Inoculated by Unbelief

Posted by on Dec 24, 2013 in Chris Ball | 0 comments

Counselors Reflect on Dangerous Calling by Paul Tripp
A Series to Care for the Care Takers of God’s People

 

“Unbelieving” captures what we do to cover our sin and defend our righteousness. Rather than a simple faith and rest in the accurate diagnosis of the Word of God and the sufficient grace of Christ, we work to tell ourselves that we are not really, in this particular instance, sinners in need of forgiving mercy, because what we have done is not, in face, wrong. Our self-atoning arguments are acts of pride, rebellion, and unbelief. (Paul David Tripp in ‘Dangerous Calling’, p. 71)

 

The process of hardening for the human heart is a subtle, silent, and often unobserved to the untrained eye. Tripp cites Hebrews 3:12 in warning pastors and ministry leaders of this process of hardening. 

Take care, brothers, lest there be in any of you an evil, unbelieving heart, leading you to fall away from the living God. (Hebrews 3:12).

The presence of sin, either indwelling or active, is the origin of this process of hardening. This evil, not of God, is the seed of doubt, which breeds ‘acts of pride, rebellion, and unbelief.’ The church is well rehearsed in our identity as sinners saved by grace through faith in Jesus. We are all too familiar with the remaining presence of sin in our lives, and the slow and tedious process of sanctification. And yet, we are a bit oblivious to the process in which our hearts become hardened. If we could understand the downward spiral of hardness, we could better equipped to kill sin, and grow in holiness.

The author of Hebrews connects some dots for us in understanding our growth in grace by showing us a negative example of the hardening process. Sin thrives in unbelief. When we ignore or neglect the presence of indwelling sin, we omit the stringent examination of our hearts, which is required in order to practice repentance, cultivate humility, and persevere in faithful obedience by grace. This state of unbelief rapidly accelerates the expansion of sin in our lives. Our hearts become hardened. We become desensitized to sin, and our capacity to defend and justify ourselves blossoms. With our budding righteousness, we become increasingly complacent to our sin, and audaciously captivated by temptation.

So how does understanding the process of hardening equip us to grow in holiness? It is only when we are attentive to the remnant sin our lives that we can really hear gospel truth. The humility of repentance allows us to receive the grace of God. When we are negligent of our need for mercy, we develop a false self-reliance resulting in pride. The unbelief of our own depravity blinds us to the beauty of grace. We become inoculated to God’s grace, while involved in the ministering of God’s Word.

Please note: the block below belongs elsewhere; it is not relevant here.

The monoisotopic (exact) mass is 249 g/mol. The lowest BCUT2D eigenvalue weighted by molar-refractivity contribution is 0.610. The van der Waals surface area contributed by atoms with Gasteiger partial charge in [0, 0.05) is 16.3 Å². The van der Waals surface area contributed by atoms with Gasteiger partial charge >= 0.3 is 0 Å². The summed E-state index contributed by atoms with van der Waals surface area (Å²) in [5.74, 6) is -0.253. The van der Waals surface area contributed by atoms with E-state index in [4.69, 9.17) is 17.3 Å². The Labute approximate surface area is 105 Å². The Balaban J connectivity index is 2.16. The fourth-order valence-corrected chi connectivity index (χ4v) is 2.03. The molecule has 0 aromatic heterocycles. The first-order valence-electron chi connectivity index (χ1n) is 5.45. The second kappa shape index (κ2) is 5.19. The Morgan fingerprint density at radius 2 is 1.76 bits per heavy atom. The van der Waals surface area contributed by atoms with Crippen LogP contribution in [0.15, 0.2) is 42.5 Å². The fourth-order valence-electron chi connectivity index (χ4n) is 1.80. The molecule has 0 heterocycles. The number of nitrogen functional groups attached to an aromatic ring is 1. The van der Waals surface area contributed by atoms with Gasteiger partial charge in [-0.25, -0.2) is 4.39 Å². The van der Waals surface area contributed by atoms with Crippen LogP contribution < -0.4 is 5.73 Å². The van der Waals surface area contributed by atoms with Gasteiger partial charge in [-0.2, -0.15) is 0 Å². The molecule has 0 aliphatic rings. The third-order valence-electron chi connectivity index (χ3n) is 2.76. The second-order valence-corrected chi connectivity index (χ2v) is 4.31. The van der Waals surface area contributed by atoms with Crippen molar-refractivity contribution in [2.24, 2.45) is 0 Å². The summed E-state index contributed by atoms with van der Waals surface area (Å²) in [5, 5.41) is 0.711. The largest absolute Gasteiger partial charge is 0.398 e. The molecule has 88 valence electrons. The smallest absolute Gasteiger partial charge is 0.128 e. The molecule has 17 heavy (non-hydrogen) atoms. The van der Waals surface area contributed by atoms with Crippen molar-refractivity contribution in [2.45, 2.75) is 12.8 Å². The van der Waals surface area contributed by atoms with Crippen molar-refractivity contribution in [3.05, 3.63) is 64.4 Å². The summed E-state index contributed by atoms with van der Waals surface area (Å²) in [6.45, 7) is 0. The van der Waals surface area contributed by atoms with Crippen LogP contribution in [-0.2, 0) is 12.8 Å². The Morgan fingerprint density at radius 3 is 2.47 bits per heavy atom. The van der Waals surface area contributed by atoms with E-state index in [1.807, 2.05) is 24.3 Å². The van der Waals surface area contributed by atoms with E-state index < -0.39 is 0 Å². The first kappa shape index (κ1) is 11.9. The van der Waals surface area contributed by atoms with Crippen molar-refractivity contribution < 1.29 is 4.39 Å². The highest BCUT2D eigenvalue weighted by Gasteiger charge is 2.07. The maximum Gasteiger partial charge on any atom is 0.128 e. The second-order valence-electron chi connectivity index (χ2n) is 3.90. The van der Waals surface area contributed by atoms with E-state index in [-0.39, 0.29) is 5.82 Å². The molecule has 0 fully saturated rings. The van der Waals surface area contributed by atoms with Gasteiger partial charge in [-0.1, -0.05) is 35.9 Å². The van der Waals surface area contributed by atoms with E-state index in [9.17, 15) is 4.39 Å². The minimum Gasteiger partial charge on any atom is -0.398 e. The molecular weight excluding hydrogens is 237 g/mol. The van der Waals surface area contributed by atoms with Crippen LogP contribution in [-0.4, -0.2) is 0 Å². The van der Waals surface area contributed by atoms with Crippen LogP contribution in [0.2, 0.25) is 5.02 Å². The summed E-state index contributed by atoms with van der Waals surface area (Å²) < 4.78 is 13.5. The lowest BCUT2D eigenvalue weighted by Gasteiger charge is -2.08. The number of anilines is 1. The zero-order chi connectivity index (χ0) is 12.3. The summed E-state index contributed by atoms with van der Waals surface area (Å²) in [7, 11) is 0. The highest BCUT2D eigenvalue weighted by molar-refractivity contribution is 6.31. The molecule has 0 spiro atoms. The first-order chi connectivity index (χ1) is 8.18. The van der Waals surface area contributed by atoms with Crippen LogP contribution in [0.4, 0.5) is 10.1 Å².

It is vital for leaders to grow in their sensitivity to God’s Word and their tenderness of heart. One way to combat hardness of heart is to ask God to show you your sin. This can be a terrifying request, but it opens the conversation with God. A lack of prayer leaves us not only exposed, but also shows evidence of our self-reliance. Another aspect of fighting hardness of heart is reading Scripture at a personal level. This means not reading pragmatically to complete a reading plan, write a sermon, or teach a study, but to soak up the meaning of the text, and meditating on the implications in your own life, and how it would change your life if you believe it to be true. This exercise should drive us into prayer. A third way of growing in tenderhearted-ness is to include others in your covenant community in this process. It is important for leaders to have other people they can trust to speak candidly, and have permission to speak into their life. We need other members of the body to see our blind spots, encourage us in our struggles, and exhort us in truth.

Unbelief is the catalyst for growth of sin by producing self-righteousness, pride, and further rebellion, but through communion with God, the lens of Scripture, and gospel community, we can grow in our knowledge of Christ, and begin to rest in the finished work of Christ.

While this requires participatory effort, it is incredibly liberating to not have to prove oneself righteous. And as we honestly look at our need for the Savior, we begin to understand the steadfast love of our Lord, and how it endures forever. 

Join us as we explore “Dangerous Calling” by Paul David Tripp.

www.bridgehavencounseling.org/dangerouscalling.

 

To order a copy of your own of Paul Tripp’s book click on the link below.

535826: Dangerous Calling: Confronting the Unique Challenges of Pastoral Ministry Dangerous Calling: Confronting the Unique Challenges of Pastoral Ministry By Paul David Tripp / Crossway Books & Bibles

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